Q. My 2-year-old is always picking things up off the floor and sticking them in his mouth or nose. I worry that he's going to choke or get something lodged so far up his nose, we'll have to take him to the emergency room! I watch him as closely as I can, but I can't watch him every second of the day. How dangerous is it for him to keep putting objects in his mouth/nose, and is there any way to discourage this habit?
A. Babies learn "oral gratification" -- the pleasure of putting objects in their mouths -- even before birth. They suck their thumbs while still in the womb, and breastfeeding or bottle-feeding further develops the association between mouthing/sucking and pleasure. Once babies discover the pincer grasp (between 6 and 8 months), they tend to pick up anything they can grab and insert it into their mouths. This predilection is more prevalent in some babies, perhaps due to temperament. It may be comforting to know that the gag reflex in infancy and toddlerhood is so strong that children who stick forbidden objects into their mouths, are likely to spit them out. Even so, choking is a valid concern, so try these preventive measures:
Shadow your toddler. Though you can't, as you say, watch your baby all the time, there's no good substitute for constant surveillance. So do the best you can to keep tabs on those exploring little hands. You should get down on your hands and knees and crawl around your home to find potential mouthable objects. And be particularly cautious when you take your baby to a friend's or relative's non-baby-proofed home. If your baby is playing with older children, warn them not to give him small objects to play with. Explain that he's too little to understand that he could choke on these toys.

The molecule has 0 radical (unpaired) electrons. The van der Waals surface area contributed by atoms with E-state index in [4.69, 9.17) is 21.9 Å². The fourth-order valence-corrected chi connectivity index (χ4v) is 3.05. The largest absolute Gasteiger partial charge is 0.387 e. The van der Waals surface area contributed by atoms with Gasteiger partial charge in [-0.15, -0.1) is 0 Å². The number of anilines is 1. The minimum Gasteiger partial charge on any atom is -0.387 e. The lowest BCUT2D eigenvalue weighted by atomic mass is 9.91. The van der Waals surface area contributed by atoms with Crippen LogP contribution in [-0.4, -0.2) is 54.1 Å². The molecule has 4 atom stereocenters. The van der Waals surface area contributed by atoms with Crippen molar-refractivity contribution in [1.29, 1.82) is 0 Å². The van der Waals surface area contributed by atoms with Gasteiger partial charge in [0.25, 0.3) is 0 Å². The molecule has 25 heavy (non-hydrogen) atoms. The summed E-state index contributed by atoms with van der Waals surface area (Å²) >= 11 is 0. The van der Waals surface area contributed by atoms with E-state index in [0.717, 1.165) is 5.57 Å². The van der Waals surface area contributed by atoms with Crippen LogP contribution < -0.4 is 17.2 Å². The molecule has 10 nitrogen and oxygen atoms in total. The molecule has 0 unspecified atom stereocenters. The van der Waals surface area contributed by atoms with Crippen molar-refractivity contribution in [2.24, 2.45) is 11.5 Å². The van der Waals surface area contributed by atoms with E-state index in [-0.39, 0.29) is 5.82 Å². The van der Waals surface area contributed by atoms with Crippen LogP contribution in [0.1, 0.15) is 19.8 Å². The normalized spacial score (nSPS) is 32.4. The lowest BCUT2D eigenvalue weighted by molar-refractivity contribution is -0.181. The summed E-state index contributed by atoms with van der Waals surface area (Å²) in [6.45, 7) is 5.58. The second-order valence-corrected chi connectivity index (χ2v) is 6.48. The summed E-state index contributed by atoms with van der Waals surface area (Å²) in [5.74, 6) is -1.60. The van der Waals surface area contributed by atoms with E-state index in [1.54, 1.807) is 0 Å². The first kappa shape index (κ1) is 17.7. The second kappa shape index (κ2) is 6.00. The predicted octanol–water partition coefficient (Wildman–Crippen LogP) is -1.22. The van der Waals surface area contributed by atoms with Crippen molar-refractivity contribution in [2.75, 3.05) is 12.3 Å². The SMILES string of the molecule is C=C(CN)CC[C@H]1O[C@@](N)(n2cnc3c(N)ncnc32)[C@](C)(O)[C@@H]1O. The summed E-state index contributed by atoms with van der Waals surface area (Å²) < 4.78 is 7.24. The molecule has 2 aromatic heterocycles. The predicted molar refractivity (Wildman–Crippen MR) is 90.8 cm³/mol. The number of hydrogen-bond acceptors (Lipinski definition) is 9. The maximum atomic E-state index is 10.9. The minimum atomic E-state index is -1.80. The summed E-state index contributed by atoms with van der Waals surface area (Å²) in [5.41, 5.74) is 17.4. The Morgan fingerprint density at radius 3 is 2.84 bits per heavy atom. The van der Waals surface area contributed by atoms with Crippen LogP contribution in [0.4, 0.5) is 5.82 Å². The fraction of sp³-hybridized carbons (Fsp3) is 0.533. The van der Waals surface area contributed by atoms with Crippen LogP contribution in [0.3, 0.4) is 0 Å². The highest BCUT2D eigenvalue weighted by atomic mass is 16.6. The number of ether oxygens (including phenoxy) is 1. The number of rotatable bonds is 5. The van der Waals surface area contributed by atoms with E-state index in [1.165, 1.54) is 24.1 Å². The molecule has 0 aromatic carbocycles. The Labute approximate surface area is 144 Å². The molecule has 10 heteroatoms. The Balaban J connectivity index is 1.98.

Buy safe toys. Before choosing a toy, make sure it has no small parts to pull off and choke on, such as beads and buttons. If you are uncertain whether or not an object poses a choking hazard, purchase a testing tube from your local toy store, or use a toilet paper roll. If the toy or object can slide through the tube, it is considered chokable. Buy toys such as balls or blocks that are too big for your son to put in his mouth. Sit down and play with him so he can learn to enjoy playing with toys without mouthing them.
Teach him not to mouth dangerous objects. If he's about to pop something into his mouth, quickly take it out of his hands and distract him while you insert a safer object into his hands. This is called the distract-and-substitute technique. Eventually, he'll start differentiating between objects that are not to be mouthed and those that can be.
Unstuff little noses. A telling clue that your toddler has something stuck in his nose (the usual culprits being beans, peas, cotton and pebbles) is a foul-smelling, yellow-green discharge from one nostril, unlike a cold which produces discharge from both nostrils. If you suspect this problem, try one of the following: Encourage him to sneeze or blow his nose while compressing the unblocked nostril or squirt some nasal spray into the plugged nostril to ease the object's passage. If it's a water-soluble object, try to carefully remove it with blunt-end tweezers. If you can't see but suspect a stuffed object, have it removed by your child's doctor.
Avoid chokable foods. Discourage him from stuffing handfuls of food into his mouth, and avoid foods that pose a danger: raw carrots, raw apple, chunks of meat (always cut hot dogs lengthwise instead of in chunks), whole grapes, nuts, seeds, hard beans, hard candy, and popcorn kernels. Even a glob of white bread or peanut butter can pose a choking risk if he tries to wolf it down.
Take a CPR class. Besides being a potential lifesaver, a CPR course will help alleviate your fears. You'll learn how to do the Heimlich maneuver on children, as well as perform back blows on babies (often a more effective technique with infants than the Heimlich maneuver).
Children usually outgrow mouthing tendencies between 3 and 4 years of age, so your toddler should be past this phase soon enough!